Akt Modulates TGF-beta Activities

TGF-ß, the prototypical member of the TGF-ß superfamily, acts as a potent growth inhibitor or stimulator of apoptosis in many cell types. The downstream signaling initiated by TGF-ß binding to its serine/threonine kinase receptor is carried out by members of the Smad family. In general, activation of Smad2 or Smad3 results in the formation of a heteromeric complex with Smad4 that translocates to the nucleus to regulate gene expression.1,2 It has previously been shown that the pro-apoptotic activity of TGF-ß can be down-regulated by growth factors or activation of growth factor signaling. For instance, insulin signaling, including activation of its downstream effector kinases PI 3-Kinase (PI3K) and Akt (also known as PKB), can inhibit TGF-ß-mediated apoptosis.3,4 Evidence has suggested that these effects result from PI3K/Akt-dependent suppression of Smad3.5 How does Akt Suppress Smad3? Recent reports may have shed light on this question by demonstrating that, in several human cell lines, Akt can inhibit TGF-ß activities through direct interaction with Smad3 (Figure 1).6,7

Figure 1. Insulin initiates signaling cascades that include activation of the kinases PI3K and Akt. Akt binds Smad3 suppressing TGF-ß-mediated phosphorylation, nuclear translocation, and apoptosis. [Note: figure adapted from Remy, I. et al. (2004) Nat. Cell Biol. 6:358.]

Both co-immunoprecipitation and protein-complement fragmentation assays show that Smad3 physically binds Akt.6,7 This association is constitutive, but can be interrupted by treatment with TGF-ß or enhanced by insulin.6,7 It has also been shown that insulin/IGF treatment, or transfection with Akt, suppresses TGF-ß-mediated Smad3 phophyorylation5-7. This suggests that Akt/Smad3 interactions underlie Akt inhibitory effects on TGF-ß.5-7 In futher support, treatment with insulin or IGF can suppress Smad3 nuclear translocation and/or the transcription of several TGF-ß target genes.5-7 Interestingly, the mechanism by which Akt inhibits Smad3 does not appear to require kinase activity. In vitro, Smad3 does not act as a substrate for Akt, and little phosphorylated Smad3 is localized to Akt/Smad3 complexes.6,7 In fact, a mutant form of Smad3 (missing key phosphorylation sites) binds Akt as well as wild-type, and transfection with a catalytically inactive Akt mutant is effective in suppressing TGF-ß-mediated apoptosis.6,7 Therefore, Akt effects appear to be due to the physical binding and sequestration of Smad3 in the cytoplasm, resulting in its inability to carry out TGF-ß-stimulated nuclear signaling.6,7 Despite what appear to be specific inhibitory actions on Smad3, Akt/Smad3 binding has little effect on Akt activities. Both insulin-stimulated Akt phosphorylation and its kinase activity remain intact in Smad3-transfected cells.7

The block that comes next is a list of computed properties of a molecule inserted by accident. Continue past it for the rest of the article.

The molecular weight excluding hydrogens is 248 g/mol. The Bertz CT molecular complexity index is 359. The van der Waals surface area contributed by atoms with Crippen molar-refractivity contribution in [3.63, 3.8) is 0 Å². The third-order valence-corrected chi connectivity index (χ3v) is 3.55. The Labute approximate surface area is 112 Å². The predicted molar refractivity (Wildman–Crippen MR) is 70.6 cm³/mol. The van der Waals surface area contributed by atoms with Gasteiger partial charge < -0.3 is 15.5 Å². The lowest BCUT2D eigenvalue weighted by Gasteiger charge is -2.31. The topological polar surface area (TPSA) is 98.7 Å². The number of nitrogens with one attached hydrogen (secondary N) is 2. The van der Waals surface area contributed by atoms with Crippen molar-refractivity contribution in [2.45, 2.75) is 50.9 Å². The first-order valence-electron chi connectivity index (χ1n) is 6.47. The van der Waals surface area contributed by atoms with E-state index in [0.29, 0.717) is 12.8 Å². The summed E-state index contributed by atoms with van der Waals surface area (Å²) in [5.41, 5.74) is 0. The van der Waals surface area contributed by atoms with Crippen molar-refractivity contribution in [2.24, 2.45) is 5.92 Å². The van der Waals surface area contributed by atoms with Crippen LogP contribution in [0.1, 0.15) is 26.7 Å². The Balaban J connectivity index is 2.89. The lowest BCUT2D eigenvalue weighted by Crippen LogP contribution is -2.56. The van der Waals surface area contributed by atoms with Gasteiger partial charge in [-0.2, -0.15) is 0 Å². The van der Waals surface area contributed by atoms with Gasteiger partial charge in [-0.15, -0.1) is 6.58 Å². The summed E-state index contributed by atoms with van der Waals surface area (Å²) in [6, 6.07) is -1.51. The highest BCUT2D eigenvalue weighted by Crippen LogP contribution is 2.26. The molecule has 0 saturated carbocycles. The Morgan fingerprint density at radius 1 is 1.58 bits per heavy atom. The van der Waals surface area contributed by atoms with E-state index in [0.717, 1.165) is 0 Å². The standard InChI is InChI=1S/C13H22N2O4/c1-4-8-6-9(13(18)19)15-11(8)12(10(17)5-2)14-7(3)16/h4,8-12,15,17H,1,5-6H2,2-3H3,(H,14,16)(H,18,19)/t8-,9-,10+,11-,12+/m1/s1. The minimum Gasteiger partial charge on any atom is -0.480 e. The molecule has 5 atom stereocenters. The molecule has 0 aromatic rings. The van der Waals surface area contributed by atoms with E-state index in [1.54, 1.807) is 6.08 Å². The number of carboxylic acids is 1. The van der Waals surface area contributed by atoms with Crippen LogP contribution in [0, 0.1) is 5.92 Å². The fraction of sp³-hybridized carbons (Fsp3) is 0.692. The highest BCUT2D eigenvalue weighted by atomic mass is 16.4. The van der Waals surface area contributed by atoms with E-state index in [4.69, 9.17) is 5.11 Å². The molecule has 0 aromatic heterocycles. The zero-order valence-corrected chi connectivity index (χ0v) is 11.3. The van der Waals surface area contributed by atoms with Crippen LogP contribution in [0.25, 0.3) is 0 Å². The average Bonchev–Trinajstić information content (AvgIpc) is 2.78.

These studies suggest that a direct interaction between Akt and Smad3 lies at the intersection of TGF-ß and growth factor signaling.5-7 It will be of interest to determine whether this novel form of modulation affects other TGF-ß activities such as anti-inflammatory responses or tumor suppression.6,7


  1. Attisano, L. & J.L. Wrana (2002) Science 296:1646.
  2. Miyazawa, K. et al. (2002) Genes Cells 7:1191.
  3. Chen, R.H. et al. (1998) Oncogene 17:1959.
  4. Tanaka, S. & J.L. Wrana (1996) Cancer Res. 56:3391.
  5. Song, K. et al. (2003) J. Biol. Chem. 278:38342.
  6. Conery, A.R. et al. (2004) Nat. Cell Biol. 6:366.
  7. Remy, I. et al. (2004) Nat. Cell Biol. 6:358.